Spofforth Castle is a ruined medieval building in the village of Spofforth, about 9 miles south of Morpeth, Northumberland. The first castle on the site was built in 1122 by Ralph de Merlay. Little now remains above ground save for rock-cut ditches used as moats around and between two baileys and a three-storey keep. The rectangular castle measures 70 metres by 40 metres within its outer double walls, with an inner bailey to one side. It is now just one of many ruined castles in North East England which have local attractions and tours nearby.
In the late 12th century, a small castle was built by Ralph de Merlay on the site as a base for raids against the Scots. It was destroyed during the Scottish invasion of 1173–74. The castle was rebuilt in stone soon afterwards, with a square stone tower and probably gatehouse. It has been suggested that this rebuilding may have been hurried and that de Merlay’s use of his own resources may have led to financial problems which caused him to sell it in about 1215. The new owners then had a licence from King John to crenellate it, but began building a large rectangular stone fortification instead of completing the smaller square tower. Work stopped on the new square keep in the 1220s, probably due to a lack of funds. By 1226 Ralph de Merlay (II) had regained control of the castle, but it was soon taken by Robert de Vieuxpont. In about 1247 it passed to William de Forz, 4th Earl of Albemarle, and by then the keep had either been completed or was under construction again.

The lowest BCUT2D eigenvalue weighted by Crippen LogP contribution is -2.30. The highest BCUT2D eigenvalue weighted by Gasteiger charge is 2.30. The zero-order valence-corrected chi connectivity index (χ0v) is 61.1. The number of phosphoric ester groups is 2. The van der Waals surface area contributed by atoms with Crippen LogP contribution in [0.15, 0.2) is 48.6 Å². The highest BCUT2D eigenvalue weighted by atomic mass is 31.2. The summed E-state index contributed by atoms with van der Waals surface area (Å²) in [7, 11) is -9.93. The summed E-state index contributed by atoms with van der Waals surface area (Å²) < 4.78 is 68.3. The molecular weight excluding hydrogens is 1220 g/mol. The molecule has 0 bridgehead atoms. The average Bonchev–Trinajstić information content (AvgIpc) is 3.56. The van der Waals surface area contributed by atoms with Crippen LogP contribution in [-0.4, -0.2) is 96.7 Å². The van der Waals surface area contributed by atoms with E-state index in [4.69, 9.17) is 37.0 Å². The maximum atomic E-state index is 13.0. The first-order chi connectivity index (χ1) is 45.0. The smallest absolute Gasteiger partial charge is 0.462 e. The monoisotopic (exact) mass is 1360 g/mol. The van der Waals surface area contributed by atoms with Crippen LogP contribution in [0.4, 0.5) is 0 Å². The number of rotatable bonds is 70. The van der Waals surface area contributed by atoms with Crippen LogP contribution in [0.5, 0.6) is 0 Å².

The castle remained in the possession of William’s descendants until 1310, when it passed to John Balliol. However, after his rebellion against England in 1314 and subsequent exile from Scotland the ownership reverted to William de Forz’s descendants and then later to Robert Clifford. By 1338 it had become a Crown property, and in 1388 the new owner was granted permission to sell it to Sir Bryan Stapleton. His grandson Richard sold it to the Dacre family of Castle Acre in Norfolk. The castle was captured in 1464 by a local, Henry Bourchier, 4th Earl of Essex. However it remained in Dacre family hands until 1467 when Edward IV visited Northumberland and took many of them prisoner at Spofforth Castle and subsequently confiscated the building for himself. The castle did not escape forfeiture in the aftermath of the War of the Roses and was granted to Richard, Duke of Gloucester, who died in 1485. It was then taken by Henry VII and granted to his son Prince Henry; he visited the castle in 1502. It remained Crown property until 1569 when it was sold as part of a package with other estates in Northumberland to wealthy Newcastle merchant John Peyton (d.1589).